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On this subject, here is an article about the 3 Secrets of Top Copywriters That Can Transform Your Content Marketing: The average human attention span fell to 8 seconds in 2015. Our struggle with mindful reading is a consequence of the digitized world we live in. Though smartphones and the internet have made our lives easier, they’ve also made us a little bit more impatient and restless. The information explosion has empowered us with choice, while simultaneously overwhelming us with so much of it that we’ve started to prefer images, videos and infographics over textual content.
All this is a hard pill to swallow for content writers everywhere. It is a warning that unless we step up the quality of our blog and social media content, we will fail to engage our audience and amass a loyal readership. During times like these, a back to basics approach can be heartening : quite possibly, in our effort to stick religiously to our content calendar and manage everything else that goes with being a content writer, we may be committing heinous errors that go against the principles of good writing and fly in the face of copywriting best practices. And who better than Ogilvy, Burnett and Powers to disclose the three secrets that can make our content significantly less uninspiring and facilitate a rewarding read for our audience.
The Headline is the Vital Hook
When you have written your headline, you have spent eighty cents out of your dollar – David Ogilvy
Know what you’re selling and who you’re selling to
Ogilvy famously created hundreds of headline drafts before finalizing that one spectacular title that did what he promised his clients (see a famous example). No doubt he was a talented wordsmith, but he took time to understand everything about the product he was selling. Time-poor content writers cannot afford to create 10 drafts, let alone a hundred. But if we have a thorough idea of what we’re selling, its value to the target audience, and the pain-points or aspirations of this audience, we will be setting the foundation for a compelling headline.
Be specific and creative
A punchy headline is a great motivation to click. Except when it’s a clickbait article, which is ill-advised. For SEO’s sake, you may want your headline to be relevant to your story’s content. Still, you can get specific and creative with the phrasing to capture attention and indicate that you have exactly what your target readers wish to know.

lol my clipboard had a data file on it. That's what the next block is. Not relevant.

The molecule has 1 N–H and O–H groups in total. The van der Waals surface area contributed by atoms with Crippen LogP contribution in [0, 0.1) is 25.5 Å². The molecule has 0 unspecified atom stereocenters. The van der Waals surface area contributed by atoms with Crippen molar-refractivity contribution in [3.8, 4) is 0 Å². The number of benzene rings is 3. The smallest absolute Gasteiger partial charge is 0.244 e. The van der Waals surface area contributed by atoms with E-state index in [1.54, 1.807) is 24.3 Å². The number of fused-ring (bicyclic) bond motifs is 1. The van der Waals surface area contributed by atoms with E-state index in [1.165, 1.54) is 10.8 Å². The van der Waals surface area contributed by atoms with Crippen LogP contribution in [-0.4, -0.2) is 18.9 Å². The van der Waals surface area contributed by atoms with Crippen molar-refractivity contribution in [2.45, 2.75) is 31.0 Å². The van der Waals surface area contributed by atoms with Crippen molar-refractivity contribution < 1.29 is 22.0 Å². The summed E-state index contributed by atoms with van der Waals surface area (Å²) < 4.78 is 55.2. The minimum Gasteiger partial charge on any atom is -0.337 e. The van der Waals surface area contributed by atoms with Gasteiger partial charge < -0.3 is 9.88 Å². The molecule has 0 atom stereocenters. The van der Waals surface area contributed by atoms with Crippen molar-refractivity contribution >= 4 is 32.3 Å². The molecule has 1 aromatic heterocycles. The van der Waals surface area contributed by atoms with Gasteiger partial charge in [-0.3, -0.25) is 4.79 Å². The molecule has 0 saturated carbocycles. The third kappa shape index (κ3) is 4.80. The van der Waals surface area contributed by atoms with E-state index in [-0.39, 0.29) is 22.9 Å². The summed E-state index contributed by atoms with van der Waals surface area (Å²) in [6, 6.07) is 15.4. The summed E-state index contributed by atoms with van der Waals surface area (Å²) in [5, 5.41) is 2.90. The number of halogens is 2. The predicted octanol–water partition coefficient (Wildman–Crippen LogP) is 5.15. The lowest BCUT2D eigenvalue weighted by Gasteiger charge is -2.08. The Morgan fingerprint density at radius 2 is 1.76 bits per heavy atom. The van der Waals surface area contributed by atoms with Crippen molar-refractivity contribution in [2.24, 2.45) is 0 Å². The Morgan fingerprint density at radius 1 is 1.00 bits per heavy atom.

As an example, let us consider the headline of this post. It promises secrets, so you have the chance to get in on something not known to many. It specifies exactly three secrets, so you know what’s in it for you. It promises to transform your content marketing, raising your expectations and making you wonder if you may miss out on good advice.
If the headline had read “Copywriting tips for Content Marketers” or “Three Best Practices of Copywriting” or “How to Write Great Copy”, they would be less motivating to the reader. Even if you got a bit cryptic with the headline, say “The Best Advice Content Marketers Will Ever Get on Copywriting”, it would be a lot more intriguing than generic titles.
Experiment with negative headlines
Some readers tend to be wary of positive superlatives such as ‘best’ or ‘most’, and gravitate more towards words with a negative bias, such as ‘worst’ or ‘never’. The positives may seem like endorsements or simply cliché, while the negatives may make us wonder if there’s something we’re doing wrong or somehow seek to confirm what we already know we’re doing wrong. The example below makes use of negative subheads that have a good chance of appealing to people struggling to change their lives.
Pick the Best Topics and Ideas for Your Blog
We want consumers to say, ‘That’s a hell of a product’ instead of, ‘That’s a hell of an ad.’ – Leo Burnett
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